AS TO THE ADMISSIBILITY OF
Application no. 20116/02
by Yelena Petrovna USKOVA
The European Court of Human Rights (First Section), sitting on 24 October 2006 as a Chamber composed of:
Mr L. Loucaides,
Mrs F. Tulkens,
Mrs N. Vajić,
Mr A. Kovler,
Mrs E. Steiner,
Mr K. Hajiyev, judges,
and Mr S. Quesada, Deputy Section Registrar,
Having regard to the above application lodged on 20 December 2000,
Having regard to the decision to apply Article 29 § 3 of the Convention and examine the admissibility and merits of the case together.
Having regard to the observations submitted by the respondent Government and the observations in reply submitted by the applicant,
Having deliberated, decides as follows:
The applicant, Mrs Yelena Petrovna Uskova, is a Russian national who was born in 1968 and lives in Volgograd. The Russian Government (“the Government”) were represented by Mr P. Laptev, the Representative of the Russian Federation at the European Court of Human Rights.
A. The circumstances of the case
The facts of the case, as submitted by the parties, may be summarised as follows.
1. Proceedings concerning provision of housing
In 1999 the applicant asked the Dzerzhinskiy District Council to provide her with a flat. She was eligible for provision of State housing because at that time she worked as a judge in the Dzerzhinskiy District Court of Volgograd.
The matter was brought before a court after the Council had failed to provide her with a flat as required under domestic law. On 13 May 1999 the Krasnoarmeyskiy District Court of Volgograd confirmed the applicant’s eligibility for State housing because of her judicial function and ordered that the District Council should provide her with a flat.
The judgment was not appealed against and became final. However, it was not enforced.
On an unspecified date the President of the Volgograd Regional Court lodged an application for supervisory review of the judgment of 13 May 1999.
On 1 September 2000 the Presidium of the Volgograd Regional Court, by way of supervisory-review proceedings, quashed the judgment of 13 May 1999 and remitted the case for re-examination on the ground that the District Court had not taken into consideration the applicant’s dismissal from her judicial position on 29 April 1999.
On 13 August 2001 the Krasnoarmeyskiy District Court dismissed the applicant’s claim because her eligibility for a flat had ceased to exist as a result of her dismissal in April 1999. The judgment became final on 22 November 2001, when it was upheld on appeal by the Volgograd Regional Court.
2. Labour dispute
On 29 April 1999 the Judicial Qualification Board of the Volgograd Region refused to recommend the applicant for a judicial position and dismissed her. On 24 June 1999 the Supreme Judicial Qualification Board upheld that decision on appeal.
The applicant appealed against the decisions of 29 April and 24 June 1999 to the Supreme Court of the Russian Federation.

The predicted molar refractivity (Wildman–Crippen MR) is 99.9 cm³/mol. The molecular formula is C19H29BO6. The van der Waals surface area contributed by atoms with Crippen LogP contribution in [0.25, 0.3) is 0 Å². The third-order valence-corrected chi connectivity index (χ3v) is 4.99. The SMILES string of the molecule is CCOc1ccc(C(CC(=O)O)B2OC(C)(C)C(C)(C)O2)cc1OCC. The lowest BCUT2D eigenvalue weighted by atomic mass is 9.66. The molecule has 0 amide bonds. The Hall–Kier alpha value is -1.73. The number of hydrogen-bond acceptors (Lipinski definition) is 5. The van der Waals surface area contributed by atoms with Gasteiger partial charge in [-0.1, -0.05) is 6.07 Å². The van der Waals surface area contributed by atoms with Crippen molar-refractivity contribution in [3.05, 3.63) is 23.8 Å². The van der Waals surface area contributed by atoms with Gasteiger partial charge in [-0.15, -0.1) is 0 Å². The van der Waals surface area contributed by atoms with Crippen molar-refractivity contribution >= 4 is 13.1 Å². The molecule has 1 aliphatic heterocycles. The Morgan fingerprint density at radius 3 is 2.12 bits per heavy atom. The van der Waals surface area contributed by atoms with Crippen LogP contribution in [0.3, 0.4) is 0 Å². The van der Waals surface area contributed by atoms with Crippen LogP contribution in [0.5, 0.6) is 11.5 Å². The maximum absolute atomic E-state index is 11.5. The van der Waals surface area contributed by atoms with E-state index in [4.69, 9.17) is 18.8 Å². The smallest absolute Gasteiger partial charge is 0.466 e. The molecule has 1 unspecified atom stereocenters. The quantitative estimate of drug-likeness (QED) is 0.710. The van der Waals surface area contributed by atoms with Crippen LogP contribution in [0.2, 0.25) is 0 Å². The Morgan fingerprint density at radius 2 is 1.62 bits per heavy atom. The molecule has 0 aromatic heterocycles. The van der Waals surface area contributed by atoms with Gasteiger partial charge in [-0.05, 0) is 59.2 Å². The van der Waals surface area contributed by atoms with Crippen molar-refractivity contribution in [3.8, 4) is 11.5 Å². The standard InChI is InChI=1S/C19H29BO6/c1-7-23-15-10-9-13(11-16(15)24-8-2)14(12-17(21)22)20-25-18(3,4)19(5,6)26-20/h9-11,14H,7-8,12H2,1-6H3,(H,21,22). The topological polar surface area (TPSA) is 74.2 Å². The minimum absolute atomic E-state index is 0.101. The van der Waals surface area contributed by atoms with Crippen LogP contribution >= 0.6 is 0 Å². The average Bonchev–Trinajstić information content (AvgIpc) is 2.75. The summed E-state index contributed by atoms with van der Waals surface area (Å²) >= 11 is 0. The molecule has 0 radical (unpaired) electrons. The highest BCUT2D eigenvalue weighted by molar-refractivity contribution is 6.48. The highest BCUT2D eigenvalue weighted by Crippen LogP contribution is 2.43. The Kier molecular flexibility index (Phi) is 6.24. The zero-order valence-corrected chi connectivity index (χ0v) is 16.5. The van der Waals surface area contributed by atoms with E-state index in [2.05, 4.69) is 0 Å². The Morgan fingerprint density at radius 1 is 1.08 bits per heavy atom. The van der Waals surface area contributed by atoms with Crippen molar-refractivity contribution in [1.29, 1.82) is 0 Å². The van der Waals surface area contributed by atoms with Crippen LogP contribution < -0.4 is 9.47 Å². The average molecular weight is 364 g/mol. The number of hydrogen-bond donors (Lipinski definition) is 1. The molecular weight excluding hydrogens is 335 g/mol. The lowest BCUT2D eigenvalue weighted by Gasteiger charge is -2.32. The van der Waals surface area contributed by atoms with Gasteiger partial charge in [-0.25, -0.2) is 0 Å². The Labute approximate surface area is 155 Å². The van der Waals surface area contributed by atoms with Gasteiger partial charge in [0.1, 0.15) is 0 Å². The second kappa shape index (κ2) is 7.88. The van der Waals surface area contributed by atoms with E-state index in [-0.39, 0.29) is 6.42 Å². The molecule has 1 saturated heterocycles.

On 23 August 1999 the Supreme Court upheld the decisions of 29 April and 24 June 1999 in the part concerning the applicant’s dismissal and remitted the matter concerning the recommendation for a judicial position for a new consideration.
On 2 August 2000 the Volgograd Regional Court, in the final instance, dismissed the applicant’s complaint concerning the refusal to issue a recommendation.
B. Relevant domestic law
Article 19 § 3 of the Federal Law on the Status of Judges in the Russian Federation (no. 3132-I of 26 June 1992) provided at the relevant time that judges, who needed improvement of their housing conditions, were to be provided with separate housing premises according to established norms.
1. The applicant complained under Article 6 of the Convention and Article 1 of Protocol No. 1 that the final judgment of 13 May 1999 had been quashed by way of a supervisory review.
2. The applicant further complained under Articles 6, 13 and 14 of the Convention about unfairness of the proceedings concerning her dismissal and discrimination against her.
1. The applicant complained under Article 1 of Protocol No. 1 that the act of quashing of the final judgment of 13 May 1999 had violated her right to peaceful enjoyment of her possessions. The relevant part of this provision read as follows:
“Every natural or legal person is entitled to the peaceful enjoyment of his possessions. No one shall be deprived of his possessions except in the public interest and subject to the conditions provided for by law and by the general principles of international law...”
The Government argued that the applicant’s complaint should be dismissed as incompatible ratione materiae because she did not have the right to a flat after her dismissal from judicial position.
The Court reiterates that an applicant can allege a violation of Article 1 of Protocol No. 1 only in so far as the impugned decisions related to his or her “possessions” within the meaning of this provision. “Possessions” can be either “existing possessions” or “assets”, including claims, in respect of which the applicant can argue that he or she has at least a “legitimate expectation” of obtaining effective enjoyment of a property right (see Kopecký v. Slovakia [GC], no. 44912/98, § 35, ECHR 2004-IX). Thus, the Court must determine whether the applicant’s claim for a flat amounted to a “possession” within the meaning of that provision.
It is not in dispute that the applicant’s proprietary interest was in the nature of a claim and that it could not accordingly be characterised as an “existing possession” within the meaning of the Court’s case-law.
It therefore remains to determine whether that claim was sufficiently established to attract the guarantees of Article 1 of Protocol No. 1, that is whether the applicant had a “legitimate expectation” of obtaining effective enjoyment of a flat in the context of the judgment of 13 May 1999.